Meanwhile, post-screening, all the never-ending cycle of evil previews and added comic-con glory washed over every spectator (especially those who had never heard of any suicide squad previous to seeing the placards on the freeway) truly do is speak for David Ayer’s cluelessness. For that’s all that permeates–the weapon can only take the blame for so long. Since no mood could be created, the fact that he splashes a fussy soundtrack of Queen, the Bee Gees, and Rolling Stones, almost as if he had been on such a tight deadline thinking beyond Bohemian Rhapsody would be quite a stretch, will carry his audience on their drive home. Much like the hints of humanity provided: “Have you ever been in love?” Harley asks Deadshot at some point, or the narrative decoys one is subjected to only to return to the starting point fully unscathed, having had predicted the full extent of the disaster in the first place. Well, what is it that people say? It’s so bad it’s actually good? That would actually work itself beautifully in this piece as an endnote, yet the thought of the distressed editing stops me from assembling it. After all, even with bad TV, the atmospheres of the multiple settings manage to sew themselves together. Apparently in Suicide Squad’s world, nothing gets upgraded. The cloth it starts with is the cloth it ends with. It is ripped and unfit to walk down the streets with but still material, something that can carry the weight of the action taking place so that the characters can enjoy a timely preface to mark their territory in our theaters (not any less different from an addictive music video).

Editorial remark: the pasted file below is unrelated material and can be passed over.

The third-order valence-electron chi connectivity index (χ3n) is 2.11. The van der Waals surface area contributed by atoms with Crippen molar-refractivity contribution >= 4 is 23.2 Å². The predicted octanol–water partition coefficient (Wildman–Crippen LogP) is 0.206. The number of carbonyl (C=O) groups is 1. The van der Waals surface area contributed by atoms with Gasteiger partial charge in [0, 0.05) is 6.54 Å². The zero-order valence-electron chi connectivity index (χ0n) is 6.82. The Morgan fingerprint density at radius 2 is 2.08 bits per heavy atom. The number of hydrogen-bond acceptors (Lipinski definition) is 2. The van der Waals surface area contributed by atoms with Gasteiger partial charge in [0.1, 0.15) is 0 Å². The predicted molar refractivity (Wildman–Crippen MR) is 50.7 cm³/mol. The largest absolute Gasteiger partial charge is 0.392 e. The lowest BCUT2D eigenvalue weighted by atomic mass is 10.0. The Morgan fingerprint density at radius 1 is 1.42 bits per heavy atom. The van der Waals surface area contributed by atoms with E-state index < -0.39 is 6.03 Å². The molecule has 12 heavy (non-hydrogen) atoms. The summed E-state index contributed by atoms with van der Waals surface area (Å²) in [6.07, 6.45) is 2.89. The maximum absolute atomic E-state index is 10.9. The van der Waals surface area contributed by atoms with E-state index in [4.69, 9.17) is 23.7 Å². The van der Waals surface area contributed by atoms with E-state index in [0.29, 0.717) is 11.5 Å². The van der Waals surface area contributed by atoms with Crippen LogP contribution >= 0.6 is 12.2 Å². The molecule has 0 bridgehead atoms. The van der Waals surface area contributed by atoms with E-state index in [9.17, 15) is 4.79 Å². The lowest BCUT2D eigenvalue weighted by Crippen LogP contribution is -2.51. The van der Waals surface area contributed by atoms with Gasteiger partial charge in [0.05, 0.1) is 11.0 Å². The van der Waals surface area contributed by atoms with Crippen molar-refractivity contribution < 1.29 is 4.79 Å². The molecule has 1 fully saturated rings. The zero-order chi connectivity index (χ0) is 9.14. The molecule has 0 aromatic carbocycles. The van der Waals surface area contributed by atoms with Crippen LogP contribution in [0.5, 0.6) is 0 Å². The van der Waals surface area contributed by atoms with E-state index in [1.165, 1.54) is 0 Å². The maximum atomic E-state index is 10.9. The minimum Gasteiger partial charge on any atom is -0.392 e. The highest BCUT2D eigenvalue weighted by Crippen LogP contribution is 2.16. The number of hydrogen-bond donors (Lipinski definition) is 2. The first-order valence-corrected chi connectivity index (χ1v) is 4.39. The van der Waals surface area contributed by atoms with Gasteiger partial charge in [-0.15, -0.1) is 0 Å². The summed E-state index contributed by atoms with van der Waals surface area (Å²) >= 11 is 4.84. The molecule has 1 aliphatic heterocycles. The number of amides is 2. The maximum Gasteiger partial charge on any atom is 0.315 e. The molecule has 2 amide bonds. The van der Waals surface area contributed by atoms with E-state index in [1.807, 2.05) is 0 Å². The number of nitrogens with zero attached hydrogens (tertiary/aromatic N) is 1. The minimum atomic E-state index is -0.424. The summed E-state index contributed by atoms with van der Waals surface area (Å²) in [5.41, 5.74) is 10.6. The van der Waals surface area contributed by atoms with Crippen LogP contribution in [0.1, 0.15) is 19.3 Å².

All in all, the disheartening factor about Suicide Squad is not that it’s not the summer treat Hollywood had in store for us. It’s how much people actually believed it could go up that ladder. How much more could it be far from blind ambition and a shot in the dark? Nevertheless, a thought permanently looms over me. Maybe somewhere inside David Ayer, there’s the funhouse X-rated version of the film ready to come out. Maybe that’s why Margot Robbie and Viola Davis’s fearless performances appeared to suggest it: an edit that does not want to impress you, that does not make you hijack the nearest 7-Eleven for snacks, an edit that does not come attached to a playlist of the hit songs on the radio every day; an edit that will take its time, not aiming at telling everything and simply being a film about people whose only desire is to see the world burn. In other words, more news report, less soap opera syrup. Because in the end, it is time someone told Hollywood what a ’villain’ in a movie looks and sounds like. Needleless to say, a plastic-looking purple jacket, blue tears and an yearning for loved ones are not the way for the on-screen Suicide Squad to go through life.